Russia as a rogue network state

Global diplomacy has become hack or be hacked

Health update: Feeling better, but also decided to start the process of further diagnostics and action. This will involve different drugs and invasive tests/procedures over the coming weeks and months. You’ll know I’m alive if I keep publishing, but expect coherence and style to vary greatly. There won’t be any asks, this week, but we’ll return to that set of exercises next week.


Following up on an issue from a couple of weeks ago, that argued cyber crime is a post-national activity, let’s briefly delve into the larger argument, or frame, that Russia is emerging as a rogue network state.

This is ironic given how nationalistic the current Russian regime is, and yet both the SolarWinds incident as well as the recent DarkSide episode, depict a growing Russian capacity that is both post-national and relatively decentralized.

Post-national as it doesn’t really recognize or respect national boundaries. Decentralized, as it is not all within the direct control of the Russian state.

The obvious hypocrisy of the western media is to demonize Russia while assuming that the US and allies are not engaged in similar tactics. Similarly there are others who argue that the demonization of Russia exaggerates their capability and influence.

While both of these points may be fair, there is good reason to recognize and understand Russia’s growing prowess and proficiency in the network era. Signifying their possible emergence as a post-national “network” state.

Russian intelligence capabilities date back to the era of the Tsars, and have always demonstrated both persistence and innovation. While the fall of the Soviet Union disempowered a lot of Russian society, the intelligence apparatchiks were arguably among the largest beneficiaries of the chaos of the fall, the looting that came with it, and the kleptocracy that emerged afterwards.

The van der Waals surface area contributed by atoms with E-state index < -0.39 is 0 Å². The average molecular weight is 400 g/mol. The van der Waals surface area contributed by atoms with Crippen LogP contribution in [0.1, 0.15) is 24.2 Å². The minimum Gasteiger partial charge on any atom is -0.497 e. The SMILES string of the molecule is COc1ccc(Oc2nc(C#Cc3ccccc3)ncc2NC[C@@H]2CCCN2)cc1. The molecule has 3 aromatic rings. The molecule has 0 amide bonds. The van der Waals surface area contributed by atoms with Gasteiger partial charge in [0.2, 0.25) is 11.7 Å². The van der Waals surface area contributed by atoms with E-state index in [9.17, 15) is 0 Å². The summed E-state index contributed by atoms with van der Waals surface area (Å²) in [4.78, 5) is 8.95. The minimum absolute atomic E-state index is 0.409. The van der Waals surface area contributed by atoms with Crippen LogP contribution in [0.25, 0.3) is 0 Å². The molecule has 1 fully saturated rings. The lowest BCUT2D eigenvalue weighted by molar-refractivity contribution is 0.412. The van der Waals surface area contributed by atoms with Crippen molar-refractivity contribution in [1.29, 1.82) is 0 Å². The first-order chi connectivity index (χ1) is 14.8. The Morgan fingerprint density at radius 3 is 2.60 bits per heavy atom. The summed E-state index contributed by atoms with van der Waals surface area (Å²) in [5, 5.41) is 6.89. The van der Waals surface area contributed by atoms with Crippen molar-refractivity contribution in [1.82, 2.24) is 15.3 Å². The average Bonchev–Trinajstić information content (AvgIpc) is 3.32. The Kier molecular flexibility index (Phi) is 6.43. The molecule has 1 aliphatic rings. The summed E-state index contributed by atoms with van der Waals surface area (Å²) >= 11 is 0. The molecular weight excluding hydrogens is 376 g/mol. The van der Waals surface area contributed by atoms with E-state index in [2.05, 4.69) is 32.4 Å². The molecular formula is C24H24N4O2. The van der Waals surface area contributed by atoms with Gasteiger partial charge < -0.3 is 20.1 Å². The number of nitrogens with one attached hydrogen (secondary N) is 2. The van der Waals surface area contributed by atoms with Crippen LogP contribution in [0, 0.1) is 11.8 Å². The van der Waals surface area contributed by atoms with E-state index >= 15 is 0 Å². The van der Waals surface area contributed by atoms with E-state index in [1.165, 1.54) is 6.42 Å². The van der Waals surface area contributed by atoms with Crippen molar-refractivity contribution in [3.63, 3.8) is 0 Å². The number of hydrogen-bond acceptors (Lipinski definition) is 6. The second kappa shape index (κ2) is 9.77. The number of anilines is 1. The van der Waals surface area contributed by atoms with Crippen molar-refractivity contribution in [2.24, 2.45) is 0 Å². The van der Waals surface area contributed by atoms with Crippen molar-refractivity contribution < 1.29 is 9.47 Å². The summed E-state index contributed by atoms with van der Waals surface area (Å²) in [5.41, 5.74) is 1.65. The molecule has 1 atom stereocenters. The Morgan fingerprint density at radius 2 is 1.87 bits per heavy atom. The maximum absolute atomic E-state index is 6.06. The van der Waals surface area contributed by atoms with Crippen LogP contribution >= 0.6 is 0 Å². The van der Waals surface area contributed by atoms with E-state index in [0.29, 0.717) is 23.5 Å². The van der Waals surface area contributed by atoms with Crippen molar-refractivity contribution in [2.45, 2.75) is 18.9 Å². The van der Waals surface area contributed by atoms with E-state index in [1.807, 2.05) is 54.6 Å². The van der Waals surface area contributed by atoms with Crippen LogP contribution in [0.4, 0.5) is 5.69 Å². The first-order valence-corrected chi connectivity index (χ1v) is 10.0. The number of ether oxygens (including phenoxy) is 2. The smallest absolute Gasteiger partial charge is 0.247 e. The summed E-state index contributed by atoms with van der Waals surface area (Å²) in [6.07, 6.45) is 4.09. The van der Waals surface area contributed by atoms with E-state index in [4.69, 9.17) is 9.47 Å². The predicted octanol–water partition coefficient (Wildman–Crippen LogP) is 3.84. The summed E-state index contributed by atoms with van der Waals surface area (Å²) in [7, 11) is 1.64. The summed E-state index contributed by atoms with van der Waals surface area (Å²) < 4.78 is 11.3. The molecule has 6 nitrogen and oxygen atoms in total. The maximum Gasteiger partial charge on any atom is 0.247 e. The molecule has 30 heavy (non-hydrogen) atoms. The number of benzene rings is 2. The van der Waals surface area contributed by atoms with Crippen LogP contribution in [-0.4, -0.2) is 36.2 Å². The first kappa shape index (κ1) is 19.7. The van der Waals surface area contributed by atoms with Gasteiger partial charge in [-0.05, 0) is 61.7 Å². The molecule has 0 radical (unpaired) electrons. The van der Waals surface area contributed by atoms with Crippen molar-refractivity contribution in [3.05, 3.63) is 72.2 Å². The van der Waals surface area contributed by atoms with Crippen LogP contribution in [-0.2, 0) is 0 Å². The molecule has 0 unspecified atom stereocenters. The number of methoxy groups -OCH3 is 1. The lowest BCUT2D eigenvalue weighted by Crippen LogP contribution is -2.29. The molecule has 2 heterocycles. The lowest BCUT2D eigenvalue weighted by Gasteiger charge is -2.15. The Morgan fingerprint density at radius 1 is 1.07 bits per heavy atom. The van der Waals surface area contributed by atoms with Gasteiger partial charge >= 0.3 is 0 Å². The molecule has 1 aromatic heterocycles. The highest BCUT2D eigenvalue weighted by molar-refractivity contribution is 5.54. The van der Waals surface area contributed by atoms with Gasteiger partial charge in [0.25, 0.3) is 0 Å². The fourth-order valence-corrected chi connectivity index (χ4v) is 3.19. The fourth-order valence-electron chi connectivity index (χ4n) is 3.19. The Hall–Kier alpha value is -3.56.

As a result, Russia has become a kind of hollowed out society, a series of Russian dolls, with tremendous intelligence, but little internal opportunity. Especially for people who understand technology and the Internet. As the Pet Shop Boys once said, “Go West!”. Which is easy to do via the Internet.

A generation later, it’s interesting to see the kind of talent, and extra-national organizations that are starting to emerge out of the former Soviet republics:

The reasons for this situation go back to the collapse of the Soviet Union, in the nineteen-nineties, when highly competent engineers, programmers, and technicians were suddenly left adrift. Decades later, the story hasn’t changed much: younger generations of Russians have access to specialized educations in physics, computer science, and mathematics, but have few outlets to realize those talents, at least not for the kinds of salaries available to programmers in, say, Silicon Valley. “And what do they see when they go online? That it’s possible with their knowledge and skills to earn millions of dollars, just like that,” Sergey Golovanov, the chief security expert at Kaspersky Lab, a cybersecurity company based in Moscow, said. “A certain percentage of these people decide it’s worth breaking the law.”

Such a career can look all the more attractive given that the risks seem rather small, at least if you focus on Western targets. Although Russian law-enforcement bodies periodically mount operations aimed at domestic cybercriminals, they generally turn a blind eye to those who use Russia as a base for infiltrating foreign networks. That is partly a function of legal jurisdiction and investigative wherewithal. If there’s no victim on Russian territory who can show up in person to file a police report and offer evidence for a criminal trial, then there isn’t much for the authorities to pursue. “Even if Russia law enforcement was so inclined, there would be nothing to investigate,” Alexey Lukatsky, a noted cybersecurity consultant in Moscow, said.